Rat snakes may be less inclined to crawl a long distance across an open lawn since such a move exposes them to their night enemies such as barred and great horned owls, and day enemies like red shouldered and red tailed hawks. In North Florida, where I live, red shouldered hawks are a main predator of rat snakes, and I have seen many rat snakes in the beaks and talons of these hawks. So various grounds keeping techniques may help reduce rat snake predation by making the immediate area around your colony less attractive to snakes.

Personal Monitoring

Additionally, you may want to check the base of your martin house/gourd cluster poles during the early morning, evening, and at night to see if any rat snake is trying to climb the poles. I have seen on a number of occasions gray and red rat snakes either at the base of my martin pole set ups or crawling toward them during the evening and night hours. This season I watched (using a flash light) a 3 feet long corn snake (red rat snake) late one night unsuccessfully try to climb one of my gourd cluster poles that was protected with a snake guard.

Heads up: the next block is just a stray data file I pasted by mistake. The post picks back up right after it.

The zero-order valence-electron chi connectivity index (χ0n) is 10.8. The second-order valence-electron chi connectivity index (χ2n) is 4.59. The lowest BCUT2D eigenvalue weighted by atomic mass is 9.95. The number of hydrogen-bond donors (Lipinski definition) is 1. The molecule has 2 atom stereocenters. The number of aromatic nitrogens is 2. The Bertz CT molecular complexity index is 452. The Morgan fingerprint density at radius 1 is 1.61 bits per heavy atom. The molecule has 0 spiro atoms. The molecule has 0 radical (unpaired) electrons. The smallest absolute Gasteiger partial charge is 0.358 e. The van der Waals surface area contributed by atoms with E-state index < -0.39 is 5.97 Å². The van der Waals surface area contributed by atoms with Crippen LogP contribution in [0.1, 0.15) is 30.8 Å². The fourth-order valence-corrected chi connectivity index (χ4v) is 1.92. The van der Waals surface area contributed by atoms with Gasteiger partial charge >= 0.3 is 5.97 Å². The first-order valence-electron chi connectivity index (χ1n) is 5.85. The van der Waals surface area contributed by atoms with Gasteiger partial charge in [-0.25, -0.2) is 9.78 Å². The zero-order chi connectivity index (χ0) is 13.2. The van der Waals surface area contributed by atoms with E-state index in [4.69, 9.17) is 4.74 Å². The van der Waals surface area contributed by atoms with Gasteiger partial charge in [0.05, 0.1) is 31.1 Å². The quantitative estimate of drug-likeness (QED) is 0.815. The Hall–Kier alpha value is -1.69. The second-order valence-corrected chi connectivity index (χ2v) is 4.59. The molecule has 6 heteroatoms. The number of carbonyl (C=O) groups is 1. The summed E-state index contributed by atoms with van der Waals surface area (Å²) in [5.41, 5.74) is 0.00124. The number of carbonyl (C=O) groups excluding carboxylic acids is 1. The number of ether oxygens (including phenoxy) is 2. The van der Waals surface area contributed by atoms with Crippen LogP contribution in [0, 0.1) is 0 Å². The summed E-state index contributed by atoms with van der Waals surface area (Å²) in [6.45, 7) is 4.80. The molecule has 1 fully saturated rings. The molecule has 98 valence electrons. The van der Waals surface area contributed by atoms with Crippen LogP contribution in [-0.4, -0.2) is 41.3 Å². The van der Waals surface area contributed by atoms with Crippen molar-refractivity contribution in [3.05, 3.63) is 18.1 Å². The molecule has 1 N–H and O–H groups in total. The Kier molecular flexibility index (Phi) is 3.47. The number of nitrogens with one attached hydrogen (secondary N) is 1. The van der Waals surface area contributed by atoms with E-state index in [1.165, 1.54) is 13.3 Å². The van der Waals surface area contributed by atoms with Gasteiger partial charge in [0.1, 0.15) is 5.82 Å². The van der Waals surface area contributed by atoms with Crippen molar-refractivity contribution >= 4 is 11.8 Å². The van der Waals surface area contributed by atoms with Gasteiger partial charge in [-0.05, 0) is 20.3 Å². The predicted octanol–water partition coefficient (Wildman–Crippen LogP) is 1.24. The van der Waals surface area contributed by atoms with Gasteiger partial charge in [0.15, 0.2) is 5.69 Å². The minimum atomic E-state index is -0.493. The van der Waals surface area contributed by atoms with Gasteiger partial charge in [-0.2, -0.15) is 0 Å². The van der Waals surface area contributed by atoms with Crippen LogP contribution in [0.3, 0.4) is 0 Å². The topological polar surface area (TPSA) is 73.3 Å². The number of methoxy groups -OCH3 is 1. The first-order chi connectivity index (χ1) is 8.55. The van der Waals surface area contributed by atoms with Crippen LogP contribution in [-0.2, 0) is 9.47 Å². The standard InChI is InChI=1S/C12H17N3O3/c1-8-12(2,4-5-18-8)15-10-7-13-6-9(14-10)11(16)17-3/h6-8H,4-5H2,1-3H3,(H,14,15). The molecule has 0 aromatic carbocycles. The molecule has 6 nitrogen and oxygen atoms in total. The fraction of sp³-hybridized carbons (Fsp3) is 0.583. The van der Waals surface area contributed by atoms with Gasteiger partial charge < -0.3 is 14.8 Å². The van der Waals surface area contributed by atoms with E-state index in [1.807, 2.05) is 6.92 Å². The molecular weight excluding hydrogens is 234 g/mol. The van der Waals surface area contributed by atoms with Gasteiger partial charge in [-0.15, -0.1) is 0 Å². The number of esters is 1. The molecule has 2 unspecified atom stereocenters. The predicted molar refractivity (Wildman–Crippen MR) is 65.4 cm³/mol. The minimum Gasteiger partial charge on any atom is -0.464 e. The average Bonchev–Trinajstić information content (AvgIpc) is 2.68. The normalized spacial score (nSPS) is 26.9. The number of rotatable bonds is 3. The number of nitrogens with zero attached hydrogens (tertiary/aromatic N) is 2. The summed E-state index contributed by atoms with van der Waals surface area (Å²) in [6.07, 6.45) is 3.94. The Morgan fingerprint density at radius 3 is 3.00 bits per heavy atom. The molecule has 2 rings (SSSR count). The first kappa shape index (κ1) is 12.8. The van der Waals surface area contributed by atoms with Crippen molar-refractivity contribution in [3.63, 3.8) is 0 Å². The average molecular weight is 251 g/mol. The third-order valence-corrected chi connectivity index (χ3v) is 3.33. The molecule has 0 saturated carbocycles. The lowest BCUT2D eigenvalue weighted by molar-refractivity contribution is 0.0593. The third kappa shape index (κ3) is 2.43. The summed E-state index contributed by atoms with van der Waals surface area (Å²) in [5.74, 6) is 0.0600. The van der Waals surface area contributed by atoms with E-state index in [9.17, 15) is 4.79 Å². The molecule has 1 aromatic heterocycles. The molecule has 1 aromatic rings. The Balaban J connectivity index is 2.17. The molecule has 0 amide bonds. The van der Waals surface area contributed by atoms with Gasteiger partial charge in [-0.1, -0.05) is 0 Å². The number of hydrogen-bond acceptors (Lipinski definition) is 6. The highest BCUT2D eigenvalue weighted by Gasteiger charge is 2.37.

Rat snake predation has been a significant problem for ALL hole nesting birds that have nested in my bird houses. Before I actively intervened and installed various pole guards, I lost numerous bluebirds, Carolina wrens, chickadees, crested flycatchers, titmice, red-bellied woodpeckers, and purple martins to both gray and red rat snakes. Also, I am amazed at the number of non-cavity nesting birds, such as cardinals, towhees, brown thrashers, mocking birds, ground doves, etc., that loose their eggs/young to rat snakes in my yard.